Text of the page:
Chicagology has just added a special section on the development of the first cemeteries in Chicago. The descriptions contained are from early chronicles that describe the land and the original beauty of these heavenly parks.
Chicago has some of the most beautiful and picturesque cemeteries that can be found in a large metro area. These cemeteries were built on land at the outermost borders of the city at the time and perhaps that is one reason why they are like several oasis in a urban surrounding.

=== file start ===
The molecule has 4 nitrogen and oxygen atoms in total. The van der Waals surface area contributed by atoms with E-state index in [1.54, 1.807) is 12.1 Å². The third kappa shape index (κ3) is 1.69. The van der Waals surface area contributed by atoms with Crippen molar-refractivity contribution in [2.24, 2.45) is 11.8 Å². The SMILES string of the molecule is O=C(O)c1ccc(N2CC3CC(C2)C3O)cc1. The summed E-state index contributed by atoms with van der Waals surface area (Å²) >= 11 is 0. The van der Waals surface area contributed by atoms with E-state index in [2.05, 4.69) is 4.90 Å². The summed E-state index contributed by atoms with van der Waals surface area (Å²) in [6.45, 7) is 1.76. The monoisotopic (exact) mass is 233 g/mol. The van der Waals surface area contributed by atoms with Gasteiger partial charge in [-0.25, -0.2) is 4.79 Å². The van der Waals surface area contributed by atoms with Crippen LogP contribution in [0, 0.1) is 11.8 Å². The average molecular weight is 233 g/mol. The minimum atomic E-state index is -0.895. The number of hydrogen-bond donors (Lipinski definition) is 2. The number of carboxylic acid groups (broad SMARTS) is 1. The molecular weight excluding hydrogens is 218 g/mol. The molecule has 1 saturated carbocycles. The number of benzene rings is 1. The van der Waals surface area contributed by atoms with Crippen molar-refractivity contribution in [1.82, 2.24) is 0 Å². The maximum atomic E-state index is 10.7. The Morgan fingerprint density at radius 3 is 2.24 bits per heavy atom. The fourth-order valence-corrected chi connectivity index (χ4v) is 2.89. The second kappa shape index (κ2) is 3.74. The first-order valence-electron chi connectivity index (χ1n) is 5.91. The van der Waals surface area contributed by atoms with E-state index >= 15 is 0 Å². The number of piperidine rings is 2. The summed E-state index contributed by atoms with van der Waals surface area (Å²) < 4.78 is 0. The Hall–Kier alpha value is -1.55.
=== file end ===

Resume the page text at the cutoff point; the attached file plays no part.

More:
Until 1835, the Chicago area had no designated burial place. In these early times, each interment was made on or near the residence of the friends of the deceased. Later, the settlements about the forks had a common acre on the west side of the North Branch, where the dead were buried. The dead from Fort Dearborn were buried generally on the north side of the main river east of John Kinzie’s old house near the lake shore. Mr. Kinzie was buried there in 1828. The soldiers who died of cholera in 1832 were interred near the northwest corner of Lake Street and Wabash Avenue. Early interments were made all along the borders of the two branches of the Chicago River, wherever settlements have been made and deaths have occurred. In later days the forgotten graves were often opened in excavating, which has lead to much speculation as to whom the disinterred remains belonged. As late as 12 March 1849, the Daily Democrat records the fact that during the spring freshet, “two coffins were seen floating down the river, supposed to have been from some small burying grund on the North Branch in the Wabanasia addition.” On 15 August 1935, the town surveyor was ordered to lay out two tracts suitable for cenetery purposes; 16 acres on the South Side and ten acres north of the river. These two lots, the first established cemeteries in Chicago, were located as early as 26 August 1835; on the North Side near Chicago Avenue, east of Clark Street; on the South Side near the lake shore and what is now 23rd Street. These lots were fenced in September, and burials forbidden elsewhere within the city limits.